Grown Not Flown
What is the real cost of imported flowers?
The power of flowers is undeniable. Their beauty, fragrance and uniqueness lend them the ability to deliver an unmatched joy. For centuries, flowers have served as a vessel of love, thankfulness, apology, appreciation, mourning, and much else; there is no limit to the service of flowers. It is no wonder the global cut flower trade is worth more than $29 billion (1). To keep up with demand, a whopping 82% of cut flowers sold in the US are imported, making it the number one consumer of imported flowers (2). Additionally, due to this high demand for flowers, commercial growing operations are executed with little concern for the adverse effects on the environment, workers and consumers.
So, let’s see what really goes into that grocery store bouquet.
The underlying impact of imported flowers
A long travel - high carbon footprint:
The vast majority of flowers imported to the U.S. come from Colombia, Ecuador, and Kenya. These flowers are traveling thousands of miles to eventually land on the table of consumers all throughout the U.S.. Imported blooms find themselves aboard planes, boats, trains and trucks, you name it! And this isn’t a leisurely trip either, every moment in transit is a precious moment lost in vase life.
To keep the flowers fresh during overseas travel, refrigerated airplane holds are commonly utilized. This increases energy usage and only compounds the estimated 360,000 metric tons of CO2 produced each year to export flowers from Colombia alone. (3) Now of course, that airplane isn’t going to hand-deliver your bouquet to your door so the emissions don’t stop there. Many flower imports are flown to Miami International Airport and then travel by refrigerated truck to various destinations. These gas-guzzling vehicles pack on the CO2 emissions. As mentioned, many of these transport vehicles (whether it be plane or automobile), are equipped with refrigeration to keep flowers fresh. This brings an additional threat to the table. Hydrofluorocarbons (HFCs) are chemicals consisting of hydrogen, fluorine, and carbon that are commonly used in air conditioning and refrigeration units. HFCs are considered to be thousands of times more potent than CO2 as a greenhouse gas (4).
A commercial airplane leaves a trail of pollutants. ITR.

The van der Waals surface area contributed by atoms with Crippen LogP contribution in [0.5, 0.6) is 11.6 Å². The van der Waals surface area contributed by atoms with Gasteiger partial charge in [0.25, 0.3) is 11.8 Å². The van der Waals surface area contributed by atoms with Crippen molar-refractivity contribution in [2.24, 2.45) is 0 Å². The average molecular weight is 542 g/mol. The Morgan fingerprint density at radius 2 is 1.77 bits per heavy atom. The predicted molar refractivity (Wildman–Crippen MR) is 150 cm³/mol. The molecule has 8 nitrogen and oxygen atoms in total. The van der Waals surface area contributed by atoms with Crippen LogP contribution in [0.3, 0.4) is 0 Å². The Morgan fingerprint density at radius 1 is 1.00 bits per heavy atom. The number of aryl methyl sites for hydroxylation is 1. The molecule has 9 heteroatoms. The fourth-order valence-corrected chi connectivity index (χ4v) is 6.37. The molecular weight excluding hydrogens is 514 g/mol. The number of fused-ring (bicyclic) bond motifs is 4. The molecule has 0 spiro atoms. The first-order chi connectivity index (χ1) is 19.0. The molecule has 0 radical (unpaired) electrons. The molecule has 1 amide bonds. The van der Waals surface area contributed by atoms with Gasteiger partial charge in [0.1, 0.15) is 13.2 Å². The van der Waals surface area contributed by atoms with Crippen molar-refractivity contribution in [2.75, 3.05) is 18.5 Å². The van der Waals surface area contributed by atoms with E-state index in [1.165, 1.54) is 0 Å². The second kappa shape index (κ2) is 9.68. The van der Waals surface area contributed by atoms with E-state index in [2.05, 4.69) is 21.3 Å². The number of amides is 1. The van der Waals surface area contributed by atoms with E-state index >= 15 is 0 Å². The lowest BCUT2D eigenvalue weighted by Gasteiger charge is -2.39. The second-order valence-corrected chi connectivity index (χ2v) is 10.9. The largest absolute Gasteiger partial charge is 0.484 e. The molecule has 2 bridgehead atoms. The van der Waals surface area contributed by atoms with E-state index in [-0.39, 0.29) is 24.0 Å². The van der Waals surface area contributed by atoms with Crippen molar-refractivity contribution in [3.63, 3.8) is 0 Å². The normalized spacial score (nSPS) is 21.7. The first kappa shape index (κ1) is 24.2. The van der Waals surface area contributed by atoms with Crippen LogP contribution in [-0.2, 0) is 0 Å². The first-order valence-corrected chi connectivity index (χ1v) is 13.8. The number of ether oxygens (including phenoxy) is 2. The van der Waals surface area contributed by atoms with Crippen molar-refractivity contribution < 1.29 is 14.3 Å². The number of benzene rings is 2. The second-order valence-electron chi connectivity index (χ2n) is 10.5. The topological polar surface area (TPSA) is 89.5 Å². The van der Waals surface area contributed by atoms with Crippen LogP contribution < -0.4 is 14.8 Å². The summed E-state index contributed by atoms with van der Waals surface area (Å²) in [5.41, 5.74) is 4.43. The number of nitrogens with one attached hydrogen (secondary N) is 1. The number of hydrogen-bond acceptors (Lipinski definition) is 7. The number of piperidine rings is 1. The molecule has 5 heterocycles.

To compound the adverse environmental impact of greenhouse gas emissions, flowers are thirsty plants, using enormous amounts of water throughout production. It is estimated that the water footprint for one rose flower is between 7-13 liters (5). Considering the billions of stems grown and exported, the water footprint is astronomical and can be very costly to water-poor countries. Lake Naivasha in Kenya has only 60% of its initial water reserves remaining, this drop correlating directly with the boom in flower production (6).
Heavy handed chemical applications:
At this point, we are just adding insult to injury when it comes to the harmful impact on the environment. In regard to the toxic chemicals applied to commercial cut flowers during production, we’re now directly putting workers and consumers at risk.
Commercial cut flower operations have become well-oiled machines. The intensive growing processes typically involve cramming as many plants as possible into growing facilities to achieve the highest possible stem yield. There is no limit to the approach of eliminating pests, diseases and weeds from interfering with productivity.
Dalila Guzman, a laborer for 26 years in Southern California’s rose industry recalls the horrifying working conditions. She suffered instant headaches from the chemical ‘bombs’ that were released within greenhouses to fumigate the crops (7). Dalila is only one of many workers exposed to the rampant, irresponsible pesticide usage in the cut flower industry.
Studies have also shown that pesticide contamination is present in surrounding land and water. Residues can seep into nearby water bodies, compromising aquatic life, as well as causing decreased fertility and harm to organisms in nearby soil (8).
The harmful effects of these pesticides are not contained to the production areas. Pesticide residues can persist on the cut flowers once into the hands of florists and consumers. A recent study was conducted with twenty volunteer florists, each equipped with a pair of gloves and allowed to go about their normal work for 2 days. Upon analyzing the gloves after these two days, 111 active substances were present with an average of 37 substances per florist. A number of these substances well exceeded their Acceptable Operator Exposure Level (AOEL), with clofentezine (a possible carcinogen) reaching 393%, nearly 4 times the AOEL (9).
You may be wondering, shouldn’t someone be regulating this? Well, since flowers are not sold as an ‘edible’ product such as food items, pesticide regulations are far less strict, in fact, they hardly exist at all. Due to this, imported flowers can carry up to 50 times the amount of pesticide residues permitted on food (10). Kind of makes you think twice about smelling the roses, huh? Even moreso, would you really want to give a loved one a bouquet full of toxins? Not me.
Workers applying chemicals in greenhouse production in Colombia. Herald-tribune.